For many parents, children’s fears make no sense at all. Nevertheless, to children, monsters lurking in the dark or scary noises coming from the attic are quite real. Around the child’s second birthday, he or she may become frightened by things that did not cause fear before‑the neighbor’s dog, the dark, the bathtub drain and loud noises.
Children between the ages of 2 and 6 have experienced real fear or pain from being lost, injured, or bitten. They also have vivid imaginations and struggle with the idea of cause and effect.
All children have fears at some point in their life and it is usually considered to be a normal part of development. These fears are only abnormal if they are persistent or keep the child overly preoccupied with the subject that is feared, so that it interferes with normal activities, if the child can not be reassured or distracted away from the fear (becoming a phobia), or if it is an irrational fear. Whether or not a fear is irrational depends on a child’s age and developmental level. For example, it is normal for a 2 year old to be afraid of sitting on the potty, but it would be irrational for an 8 year old to have the same fear.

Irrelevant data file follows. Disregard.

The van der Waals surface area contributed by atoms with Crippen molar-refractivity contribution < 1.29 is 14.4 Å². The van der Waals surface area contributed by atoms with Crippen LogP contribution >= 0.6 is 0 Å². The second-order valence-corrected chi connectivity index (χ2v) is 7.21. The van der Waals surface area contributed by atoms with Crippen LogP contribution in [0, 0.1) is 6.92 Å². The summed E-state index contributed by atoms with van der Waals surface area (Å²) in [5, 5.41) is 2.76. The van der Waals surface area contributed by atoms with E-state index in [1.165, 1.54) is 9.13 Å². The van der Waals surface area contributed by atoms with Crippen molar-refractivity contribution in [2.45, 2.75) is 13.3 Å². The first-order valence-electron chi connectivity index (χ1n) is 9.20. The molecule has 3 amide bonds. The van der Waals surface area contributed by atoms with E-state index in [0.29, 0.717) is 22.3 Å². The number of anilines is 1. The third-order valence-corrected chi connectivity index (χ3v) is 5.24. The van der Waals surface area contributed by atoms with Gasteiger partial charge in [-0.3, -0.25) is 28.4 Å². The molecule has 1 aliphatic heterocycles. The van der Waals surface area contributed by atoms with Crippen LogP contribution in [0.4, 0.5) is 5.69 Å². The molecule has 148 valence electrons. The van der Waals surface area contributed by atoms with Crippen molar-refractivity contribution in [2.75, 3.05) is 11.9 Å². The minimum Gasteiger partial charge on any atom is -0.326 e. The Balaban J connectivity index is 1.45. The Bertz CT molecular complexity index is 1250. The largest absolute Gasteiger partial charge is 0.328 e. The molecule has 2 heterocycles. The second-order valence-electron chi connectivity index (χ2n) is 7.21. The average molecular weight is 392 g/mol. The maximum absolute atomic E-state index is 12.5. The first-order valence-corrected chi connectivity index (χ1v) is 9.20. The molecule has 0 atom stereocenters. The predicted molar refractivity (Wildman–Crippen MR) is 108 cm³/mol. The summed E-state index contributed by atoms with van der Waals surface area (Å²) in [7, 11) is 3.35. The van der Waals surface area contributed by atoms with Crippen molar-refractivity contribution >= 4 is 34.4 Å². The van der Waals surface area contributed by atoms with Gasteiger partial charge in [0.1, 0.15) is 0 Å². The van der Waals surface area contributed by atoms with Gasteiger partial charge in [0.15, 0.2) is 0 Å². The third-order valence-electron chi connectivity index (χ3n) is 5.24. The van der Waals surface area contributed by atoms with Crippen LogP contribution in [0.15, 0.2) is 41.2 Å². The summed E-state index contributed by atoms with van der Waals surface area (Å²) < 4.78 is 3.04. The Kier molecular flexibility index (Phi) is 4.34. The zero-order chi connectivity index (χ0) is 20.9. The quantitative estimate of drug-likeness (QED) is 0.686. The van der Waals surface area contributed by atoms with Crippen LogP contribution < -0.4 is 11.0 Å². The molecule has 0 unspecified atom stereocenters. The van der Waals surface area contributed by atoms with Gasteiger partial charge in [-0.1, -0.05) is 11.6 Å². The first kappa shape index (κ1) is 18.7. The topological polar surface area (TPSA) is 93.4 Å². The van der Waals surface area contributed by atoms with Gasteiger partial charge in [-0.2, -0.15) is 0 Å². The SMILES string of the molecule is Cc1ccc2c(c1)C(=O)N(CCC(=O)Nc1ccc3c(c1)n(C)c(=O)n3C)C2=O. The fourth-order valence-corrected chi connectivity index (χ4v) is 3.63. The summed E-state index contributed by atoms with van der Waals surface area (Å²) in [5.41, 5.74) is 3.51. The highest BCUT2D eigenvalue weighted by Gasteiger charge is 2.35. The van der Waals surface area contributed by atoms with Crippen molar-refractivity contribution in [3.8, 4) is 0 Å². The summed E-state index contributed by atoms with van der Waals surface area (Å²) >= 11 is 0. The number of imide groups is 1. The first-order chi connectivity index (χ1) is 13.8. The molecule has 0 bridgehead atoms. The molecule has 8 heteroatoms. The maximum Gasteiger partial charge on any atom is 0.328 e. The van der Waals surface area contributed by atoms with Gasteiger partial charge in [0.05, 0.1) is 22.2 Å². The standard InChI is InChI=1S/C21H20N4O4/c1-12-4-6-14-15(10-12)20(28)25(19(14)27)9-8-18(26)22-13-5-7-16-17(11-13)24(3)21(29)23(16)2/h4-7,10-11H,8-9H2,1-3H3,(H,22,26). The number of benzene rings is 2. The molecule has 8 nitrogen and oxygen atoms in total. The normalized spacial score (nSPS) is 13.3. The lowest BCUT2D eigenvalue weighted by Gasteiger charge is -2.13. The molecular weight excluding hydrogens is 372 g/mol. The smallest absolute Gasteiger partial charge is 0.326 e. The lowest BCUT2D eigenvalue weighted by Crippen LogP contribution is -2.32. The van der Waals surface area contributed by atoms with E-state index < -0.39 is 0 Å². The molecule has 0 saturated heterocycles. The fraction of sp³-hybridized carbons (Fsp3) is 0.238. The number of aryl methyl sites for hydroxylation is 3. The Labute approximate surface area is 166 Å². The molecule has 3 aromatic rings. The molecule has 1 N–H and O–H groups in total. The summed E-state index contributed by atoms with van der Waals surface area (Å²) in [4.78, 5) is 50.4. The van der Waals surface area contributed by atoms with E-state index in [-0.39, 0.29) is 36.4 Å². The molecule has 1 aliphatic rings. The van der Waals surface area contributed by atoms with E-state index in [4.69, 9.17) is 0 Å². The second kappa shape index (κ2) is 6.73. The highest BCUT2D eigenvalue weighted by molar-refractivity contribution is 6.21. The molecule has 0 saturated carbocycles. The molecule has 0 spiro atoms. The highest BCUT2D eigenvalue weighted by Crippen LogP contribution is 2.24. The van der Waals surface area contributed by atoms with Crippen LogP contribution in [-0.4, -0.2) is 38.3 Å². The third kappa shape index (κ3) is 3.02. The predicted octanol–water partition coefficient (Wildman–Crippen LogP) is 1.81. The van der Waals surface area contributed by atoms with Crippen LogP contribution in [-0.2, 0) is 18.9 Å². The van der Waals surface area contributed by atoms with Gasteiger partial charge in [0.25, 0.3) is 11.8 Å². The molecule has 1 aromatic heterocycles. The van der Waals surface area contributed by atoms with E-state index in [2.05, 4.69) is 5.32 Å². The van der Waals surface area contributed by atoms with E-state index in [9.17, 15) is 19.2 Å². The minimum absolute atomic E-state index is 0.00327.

Several factors contribute to a child developing fears by age 2. A toddler knows something about size and shape, but not enough to be sure that he or she won’t be sucked down into the bathtub drain or into a flushing toilet. Older children also are aware of dangers that they hear about or see on TV. It’s hard to know what is real and what is not.
Toddlers normally have simple common fears of separation, noises, falling, animals, insects, using the potty, bathing and bedtime.
Next time, Common Fears of Toddlers with separation and baths -Part 4